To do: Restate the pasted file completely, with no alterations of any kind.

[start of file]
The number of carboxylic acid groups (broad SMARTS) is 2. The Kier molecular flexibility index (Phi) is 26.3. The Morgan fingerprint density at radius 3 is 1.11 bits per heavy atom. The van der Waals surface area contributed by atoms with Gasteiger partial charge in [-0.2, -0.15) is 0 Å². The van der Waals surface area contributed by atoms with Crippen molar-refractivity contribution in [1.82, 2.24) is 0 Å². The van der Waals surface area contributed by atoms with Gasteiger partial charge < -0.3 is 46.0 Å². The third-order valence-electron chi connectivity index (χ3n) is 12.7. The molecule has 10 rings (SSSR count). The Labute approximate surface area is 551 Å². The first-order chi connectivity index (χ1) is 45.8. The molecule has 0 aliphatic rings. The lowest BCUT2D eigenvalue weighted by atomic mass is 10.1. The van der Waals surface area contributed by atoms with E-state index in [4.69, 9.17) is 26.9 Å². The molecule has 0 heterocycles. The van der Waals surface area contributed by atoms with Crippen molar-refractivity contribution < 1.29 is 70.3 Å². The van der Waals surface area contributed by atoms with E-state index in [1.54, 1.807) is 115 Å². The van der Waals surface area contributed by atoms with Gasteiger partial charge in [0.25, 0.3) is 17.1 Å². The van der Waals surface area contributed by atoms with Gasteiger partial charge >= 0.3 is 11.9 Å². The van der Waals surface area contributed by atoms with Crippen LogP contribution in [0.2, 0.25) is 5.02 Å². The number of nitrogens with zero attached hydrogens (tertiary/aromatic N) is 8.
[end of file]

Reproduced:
The number of carboxylic acid groups (broad SMARTS) is 2. The Kier molecular flexibility index (Phi) is 26.3. The Morgan fingerprint density at radius 3 is 1.11 bits per heavy atom. The van der Waals surface area contributed by atoms with Gasteiger partial charge in [-0.2, -0.15) is 0 Å². The van der Waals surface area contributed by atoms with Crippen molar-refractivity contribution in [1.82, 2.24) is 0 Å². The van der Waals surface area contributed by atoms with Gasteiger partial charge < -0.3 is 46.0 Å². The third-order valence-electron chi connectivity index (χ3n) is 12.7. The molecule has 10 rings (SSSR count). The Labute approximate surface area is 551 Å². The first-order chi connectivity index (χ1) is 45.8. The molecule has 0 aliphatic rings. The lowest BCUT2D eigenvalue weighted by atomic mass is 10.1. The van der Waals surface area contributed by atoms with E-state index in [4.69, 9.17) is 26.9 Å². The molecule has 0 heterocycles. The van der Waals surface area contributed by atoms with Crippen molar-refractivity contribution < 1.29 is 70.3 Å². The van der Waals surface area contributed by atoms with E-state index in [1.54, 1.807) is 115 Å². The van der Waals surface area contributed by atoms with Gasteiger partial charge in [0.25, 0.3) is 17.1 Å². The van der Waals surface area contributed by atoms with Gasteiger partial charge >= 0.3 is 11.9 Å². The van der Waals surface area contributed by atoms with Crippen LogP contribution in [0.2, 0.25) is 5.02 Å². The number of nitrogens with zero attached hydrogens (tertiary/aromatic N) is 8.